Though Dick said it could be years until AR/VR tools become commonplace in schools, the report noted several case studies outlining its applications in K-12 schools to date. K-12 instructors now have access to programs like BioDive, a web-based VR platform designed to teach middle school students about marine biodiversity, as well as Project VOISS, a U.S. Department of Education-funded program that uses VR for neurodiverse students to practice learning social skills, among other use cases.

“Gamification, which has been widely shown to be beneficial to learning, is one of the huge advantages of VR and AR in education,” Dick said of current use cases. “That really brings them into the experience and gives them a longer lasting knowledge base for the future.”

According to the report’s case studies, the University of Oregon Center for Applied Second Language Studies launched a Virtual and Augmented Reality Language Training (VAuLT) program in 2018, allowing language learners to practice foreign languages in real-world settings. Oxford launched a VR-based medical simulation platform to practice patient care scenarios, as other institutions explore applications in health sciences.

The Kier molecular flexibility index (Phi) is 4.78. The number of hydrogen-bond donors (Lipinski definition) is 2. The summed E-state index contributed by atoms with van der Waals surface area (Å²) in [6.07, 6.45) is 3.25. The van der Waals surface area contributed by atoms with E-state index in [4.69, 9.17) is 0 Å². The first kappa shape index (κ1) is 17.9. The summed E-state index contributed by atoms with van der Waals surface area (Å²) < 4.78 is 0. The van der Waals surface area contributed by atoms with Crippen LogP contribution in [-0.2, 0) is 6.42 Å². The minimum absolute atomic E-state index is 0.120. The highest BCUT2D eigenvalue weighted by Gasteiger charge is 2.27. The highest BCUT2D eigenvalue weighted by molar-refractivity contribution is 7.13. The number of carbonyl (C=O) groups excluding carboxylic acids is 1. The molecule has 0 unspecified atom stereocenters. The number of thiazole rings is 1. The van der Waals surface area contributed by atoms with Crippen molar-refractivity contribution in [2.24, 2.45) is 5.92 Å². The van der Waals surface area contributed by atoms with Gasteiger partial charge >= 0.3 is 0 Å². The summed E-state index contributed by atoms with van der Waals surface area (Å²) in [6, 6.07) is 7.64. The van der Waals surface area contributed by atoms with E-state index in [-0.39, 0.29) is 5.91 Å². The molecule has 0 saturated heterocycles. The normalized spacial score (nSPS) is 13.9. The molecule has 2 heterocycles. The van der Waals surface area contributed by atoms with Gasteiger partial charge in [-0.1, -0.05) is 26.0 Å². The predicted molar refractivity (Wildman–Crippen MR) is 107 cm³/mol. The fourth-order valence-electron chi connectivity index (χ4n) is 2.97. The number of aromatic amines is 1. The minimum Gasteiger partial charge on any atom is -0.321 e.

“I think higher ed is looking good for VR, especially when we talk about things like STEM and medical education and even career and technical education,” she said. “For K-12, it’s a lot more up in the air.”

Thirty percent of parents remain “very concerned” about the potential negative impacts of VR in schools and increased screen time among children, according to a 2018 report by Common Sense Media. Another 2020 study from Perkins Coie and the XR Association named education as the “second most likely sector to be disrupted by immersive technologies in the near future,” indicating some mixed feelings.

Noting concerns about efficacy and adoption costs, the ITIF report recommended funding from the Department of Education for research and development of AR/VR in education, as well as funding for school adoption efforts.

While schools have received billions in federal coronavirus relief funds for technology, Dick said most of it isn’t geared specifically to AR/VR.

“There have been investments in AR and VR, but they’re part of broader ed-tech considerations,” she said. “This sort of technology is at a certain point where we need a concerted effort to bring it into classrooms and to bring it to classrooms the right way.

“The only way to do that is to have the research to understand what that means and to use that research to solicit proposals for targeted investments in the content area, as well as [making sure] the right technology gets into schools.”

Activist Post reports regularly about Virtual Reality (VR) and other unsafe technology.  For more information, visit our archives and the following websites: